It’s Tax Time – How Profitable Are Your Cows?

   It’s that dreaded time of the year – next week the IRS will have expected most Americans to have submitted their taxes. Maintaining records for deductions is necessary for cow-calf producers just as are production records such as calving histories and medical records.
   While keeping track of production records is certainly important, be sure the financial side of your operation isn’t being neglected or overlooked. Analyzing the business and management side of your cow-calf operation can have a tremendous impact on your future and your bottom line.
   So how does one remain profitable? First each cow-calf operation must set goals. Setting goals and working to achieve those goals ensure continued improvement within the beef herd. The following example describes a reasonable set of production goals:
   • A 90 percent or higher calf crop, born within a 75-day calving period
   • Each cow must produce a calf every 12 months
   • Calves must achieve heavy weaning weights (over 500 lb)
   • Adequate nutrition at reasonable cost
   • Obtain a good selling price Besides setting goals, cow-calf producers should be aware of several interrelated factors that influence the profitability of a cow-calf operation:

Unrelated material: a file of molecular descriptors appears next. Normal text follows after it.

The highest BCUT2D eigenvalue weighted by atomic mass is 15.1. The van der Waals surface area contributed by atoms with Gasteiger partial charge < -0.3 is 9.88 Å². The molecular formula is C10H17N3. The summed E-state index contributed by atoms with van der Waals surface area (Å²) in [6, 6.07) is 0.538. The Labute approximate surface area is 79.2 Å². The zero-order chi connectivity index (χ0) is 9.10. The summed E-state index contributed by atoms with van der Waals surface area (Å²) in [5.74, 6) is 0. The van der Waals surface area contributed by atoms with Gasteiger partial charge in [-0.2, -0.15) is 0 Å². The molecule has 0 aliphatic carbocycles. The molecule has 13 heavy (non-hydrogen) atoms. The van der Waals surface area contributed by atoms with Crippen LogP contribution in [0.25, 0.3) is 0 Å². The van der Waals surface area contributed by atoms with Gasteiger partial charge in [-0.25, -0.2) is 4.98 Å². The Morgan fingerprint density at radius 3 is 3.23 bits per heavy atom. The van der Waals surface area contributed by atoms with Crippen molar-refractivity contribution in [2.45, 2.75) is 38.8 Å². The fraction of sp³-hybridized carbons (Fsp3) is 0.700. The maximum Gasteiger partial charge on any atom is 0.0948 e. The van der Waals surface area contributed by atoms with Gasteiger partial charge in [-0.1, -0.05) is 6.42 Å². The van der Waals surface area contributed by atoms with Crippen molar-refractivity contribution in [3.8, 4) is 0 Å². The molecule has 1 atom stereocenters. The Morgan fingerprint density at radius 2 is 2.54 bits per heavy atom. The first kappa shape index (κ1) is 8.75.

• Financial records, budgets and taxes
   • Herd health
   • Nutrition
   • Forages
   • Reproduction
   • Genetics – percent of cows weaning a calf, weaning weight of calves
   • Marketing – prices received for calves, culls
   Keep in mind that factors are more interrelated than simply adding together their impact – think of each as a link in a chain. For example, your herd may have the best genetics but even the best genetics cannot reach their potential when nutrition is limited. The bottom line is that cow-calf profitability is impacted by several interrelated variables and excelling in a few areas will not economically compensate for subpar performance in others.
   Now cow-calf producers must also consider profitability is continuously impacted by increased fuel, fertilizer and other inputs prices required for production. Thus when costs negatively affect the producer’s profitability, it is best to determine what will bring the largest return of profit and cut costs where needed.
   Cutting costs may not be easy, but to begin consider the following: cull “problem” cows and bulls (open, attitude issues, low weaning weight, etc), lengthen the grazing season, early wean calves, and plan early to meet winter forage needs.
   Assessment of your production, business and management side of your cow-calf operation may highlight additional ways to cut production costs. Only with an exact knowledge and familiarity with your production costs is cost management possible. Δ
   DR. TERESA L. STECKLER: Extension Specialist, University of Illinois

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